Armando Iannucci’s writers’ room and production crew have churned out the best episode to date of Avenue 5. “Are You a Spider, Matt”?, is an extremely fast-paced, but character building episode. We experience chaos onboard the titular vessel and on the, until now underused, ground station. Regarding the latter, protests outside of the facility have reached an apex, and mission control’s Rav Mulcair, is desperately seeking a way to divert the heat from herself. She concocts a plan to board a supply vessel bound for the Avenue 5 (funded with the two U.S President’s approval), kidnap the self-centered Herman Judd, and bring him back to Earth to answer for all of the misfortunes of the solar system touring vessel. Avenue 5 is at its best when placing these characters in brisk and episodic situations. Usually, such frantic pacing is detrimental to storytelling, but as seen with Iannucci’s Veep, cynicism is not something to linger on. It is meant to briefly parody and/or reject the conventional troupes of life. Previous episodes of Avenue 5 featured longer scenes that somewhat faltered due to being revealed to be not as deep and profoundly funny as intended. If the remaining episodes and the episodes of the already greenlit season 2 are paced and structured like “Are You a Spider, Matt”?, then Avenue 5 will be a memorable HBO comedy entry.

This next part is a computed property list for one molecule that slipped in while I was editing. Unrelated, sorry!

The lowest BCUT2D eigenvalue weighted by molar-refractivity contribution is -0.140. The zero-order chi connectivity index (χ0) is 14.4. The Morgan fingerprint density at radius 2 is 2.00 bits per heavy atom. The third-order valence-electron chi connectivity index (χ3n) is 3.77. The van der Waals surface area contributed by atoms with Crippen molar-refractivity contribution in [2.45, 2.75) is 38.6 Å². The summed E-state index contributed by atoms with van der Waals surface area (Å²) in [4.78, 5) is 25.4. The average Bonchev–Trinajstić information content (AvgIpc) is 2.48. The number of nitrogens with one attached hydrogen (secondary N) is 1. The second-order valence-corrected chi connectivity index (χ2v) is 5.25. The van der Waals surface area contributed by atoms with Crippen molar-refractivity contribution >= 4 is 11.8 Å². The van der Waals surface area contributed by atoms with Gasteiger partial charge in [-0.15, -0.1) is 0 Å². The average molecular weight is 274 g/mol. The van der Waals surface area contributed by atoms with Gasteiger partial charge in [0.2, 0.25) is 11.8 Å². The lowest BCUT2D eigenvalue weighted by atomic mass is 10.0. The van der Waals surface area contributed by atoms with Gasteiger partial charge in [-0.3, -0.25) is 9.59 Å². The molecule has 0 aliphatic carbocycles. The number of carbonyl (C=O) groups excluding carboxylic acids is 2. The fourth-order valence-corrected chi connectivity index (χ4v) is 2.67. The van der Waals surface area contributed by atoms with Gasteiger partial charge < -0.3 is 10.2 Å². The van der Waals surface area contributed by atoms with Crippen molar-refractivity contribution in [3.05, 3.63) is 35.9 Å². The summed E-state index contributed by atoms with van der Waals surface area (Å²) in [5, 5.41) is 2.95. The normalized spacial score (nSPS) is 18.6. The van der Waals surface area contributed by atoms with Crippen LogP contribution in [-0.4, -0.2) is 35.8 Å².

Captain Ryan, as we know is not a real Captain, but has exhibited exceptional bravery throughout the Avenue 5’s misfortunes. However, he loses his composure during a dinner that was meant to mend over the misunderstanding that 500 people were to be jettisoned off the ship to conserve resources. Ryan reveals he is going through a divorce with his wife and husband (yes, you read that correctly) to those present, and despite the contemptuous nature of the series, viewers can read sympathy off of the faces of the crew and passengers.
The ever-resourceful and bubbly Billie has an epiphany when Ryan rises and pushes away from the table in anger: Instead of jettisoning passengers off the vessel, non-essential items should be the debris to enter the cold-vacuum of space. The plan will also allow the ship to break free from the cloud of shit and five dead bodies that are locked into the ship’s gravitational pull. However, this is a pyrrhic victory. No one on board is qualified to dock the ship, and Billie’s brilliant idea has made it possible to get home in six-months (let’s hope that this remains true). According to the show’s logic, it takes 3.5 years to learn how to navigate and dock a vessel of Avenue 5’s grandeur. Not really Captain Ryan and his crew will have only six months to learn the daunting details of the evolution.
The timeline involving Mulcair’s rendezvous with Avenue 5 is unknown. Will this small vessel take days, weeks, or months to reach the larger and significantly slower Avenue 5? Join the misadventures of the crew and passengers of the Avenue 5 next Sunday the 8th at 9:00pm to find out.
Travlis is a government contractor, Naval reservist, and aficionado of film, premium television, and literature. A viewer of HBO for nearly three decades, Travlis just completed the first draft an outline and script for a documentary titled "On a Dark and Stormy Night". The intentionally cliché’ title serves as a double entendre’. For Home Box Office aired its first wave of programming on November 8, 1972, during a thunderstorm, and the premium cable giant‘s nearly five decade run of quality programming is anything but cliché’.